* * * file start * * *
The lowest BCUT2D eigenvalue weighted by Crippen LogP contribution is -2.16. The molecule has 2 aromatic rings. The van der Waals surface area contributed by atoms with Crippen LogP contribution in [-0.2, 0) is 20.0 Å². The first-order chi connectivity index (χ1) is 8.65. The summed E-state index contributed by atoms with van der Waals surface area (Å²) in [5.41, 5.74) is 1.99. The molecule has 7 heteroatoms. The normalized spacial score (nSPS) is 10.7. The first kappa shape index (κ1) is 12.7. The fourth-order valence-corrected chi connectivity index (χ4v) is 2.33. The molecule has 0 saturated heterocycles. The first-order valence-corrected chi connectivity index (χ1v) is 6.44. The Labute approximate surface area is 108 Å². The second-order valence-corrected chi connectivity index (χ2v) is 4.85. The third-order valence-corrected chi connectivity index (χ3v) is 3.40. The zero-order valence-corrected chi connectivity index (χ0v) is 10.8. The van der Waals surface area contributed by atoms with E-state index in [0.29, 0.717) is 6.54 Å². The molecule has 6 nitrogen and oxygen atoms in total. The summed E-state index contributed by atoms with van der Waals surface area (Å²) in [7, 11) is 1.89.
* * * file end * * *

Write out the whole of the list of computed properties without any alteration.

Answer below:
The lowest BCUT2D eigenvalue weighted by Crippen LogP contribution is -2.16. The molecule has 2 aromatic rings. The van der Waals surface area contributed by atoms with Crippen LogP contribution in [-0.2, 0) is 20.0 Å². The first-order chi connectivity index (χ1) is 8.65. The summed E-state index contributed by atoms with van der Waals surface area (Å²) in [5.41, 5.74) is 1.99. The molecule has 7 heteroatoms. The normalized spacial score (nSPS) is 10.7. The first kappa shape index (κ1) is 12.7. The fourth-order valence-corrected chi connectivity index (χ4v) is 2.33. The molecule has 0 saturated heterocycles. The first-order valence-corrected chi connectivity index (χ1v) is 6.44. The Labute approximate surface area is 108 Å². The second-order valence-corrected chi connectivity index (χ2v) is 4.85. The third-order valence-corrected chi connectivity index (χ3v) is 3.40. The zero-order valence-corrected chi connectivity index (χ0v) is 10.8. The van der Waals surface area contributed by atoms with E-state index in [0.29, 0.717) is 6.54 Å². The molecule has 6 nitrogen and oxygen atoms in total. The summed E-state index contributed by atoms with van der Waals surface area (Å²) in [7, 11) is 1.89.